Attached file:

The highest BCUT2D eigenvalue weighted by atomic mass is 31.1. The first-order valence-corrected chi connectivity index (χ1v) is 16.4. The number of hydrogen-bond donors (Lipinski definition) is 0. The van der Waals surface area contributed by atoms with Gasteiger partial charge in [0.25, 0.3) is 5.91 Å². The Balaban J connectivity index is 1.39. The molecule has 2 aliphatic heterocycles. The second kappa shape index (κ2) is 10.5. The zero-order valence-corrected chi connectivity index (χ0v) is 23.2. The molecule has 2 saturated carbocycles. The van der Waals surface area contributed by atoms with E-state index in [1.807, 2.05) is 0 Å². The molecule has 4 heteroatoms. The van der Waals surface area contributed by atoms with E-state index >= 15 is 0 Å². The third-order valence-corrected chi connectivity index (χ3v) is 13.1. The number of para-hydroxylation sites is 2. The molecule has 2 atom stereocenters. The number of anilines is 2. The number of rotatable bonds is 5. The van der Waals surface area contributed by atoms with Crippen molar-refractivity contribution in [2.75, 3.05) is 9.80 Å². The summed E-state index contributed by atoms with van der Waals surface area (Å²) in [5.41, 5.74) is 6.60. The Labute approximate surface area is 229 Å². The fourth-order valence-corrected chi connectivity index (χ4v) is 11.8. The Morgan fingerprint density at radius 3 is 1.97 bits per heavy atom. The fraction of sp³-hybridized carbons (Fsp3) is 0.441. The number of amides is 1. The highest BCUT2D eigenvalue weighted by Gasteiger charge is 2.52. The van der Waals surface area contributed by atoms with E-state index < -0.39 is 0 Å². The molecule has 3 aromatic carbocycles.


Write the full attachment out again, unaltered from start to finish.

The highest BCUT2D eigenvalue weighted by atomic mass is 31.1. The first-order valence-corrected chi connectivity index (χ1v) is 16.4. The number of hydrogen-bond donors (Lipinski definition) is 0. The van der Waals surface area contributed by atoms with Gasteiger partial charge in [0.25, 0.3) is 5.91 Å². The Balaban J connectivity index is 1.39. The molecule has 2 aliphatic heterocycles. The second kappa shape index (κ2) is 10.5. The zero-order valence-corrected chi connectivity index (χ0v) is 23.2. The molecule has 2 saturated carbocycles. The van der Waals surface area contributed by atoms with E-state index in [1.807, 2.05) is 0 Å². The molecule has 4 heteroatoms. The van der Waals surface area contributed by atoms with E-state index >= 15 is 0 Å². The third-order valence-corrected chi connectivity index (χ3v) is 13.1. The number of para-hydroxylation sites is 2. The molecule has 2 atom stereocenters. The number of anilines is 2. The number of rotatable bonds is 5. The van der Waals surface area contributed by atoms with Crippen molar-refractivity contribution in [2.75, 3.05) is 9.80 Å². The summed E-state index contributed by atoms with van der Waals surface area (Å²) in [5.41, 5.74) is 6.60. The Labute approximate surface area is 229 Å². The fourth-order valence-corrected chi connectivity index (χ4v) is 11.8. The Morgan fingerprint density at radius 3 is 1.97 bits per heavy atom. The fraction of sp³-hybridized carbons (Fsp3) is 0.441. The number of amides is 1. The highest BCUT2D eigenvalue weighted by Gasteiger charge is 2.52. The van der Waals surface area contributed by atoms with E-state index < -0.39 is 0 Å². The molecule has 3 aromatic carbocycles.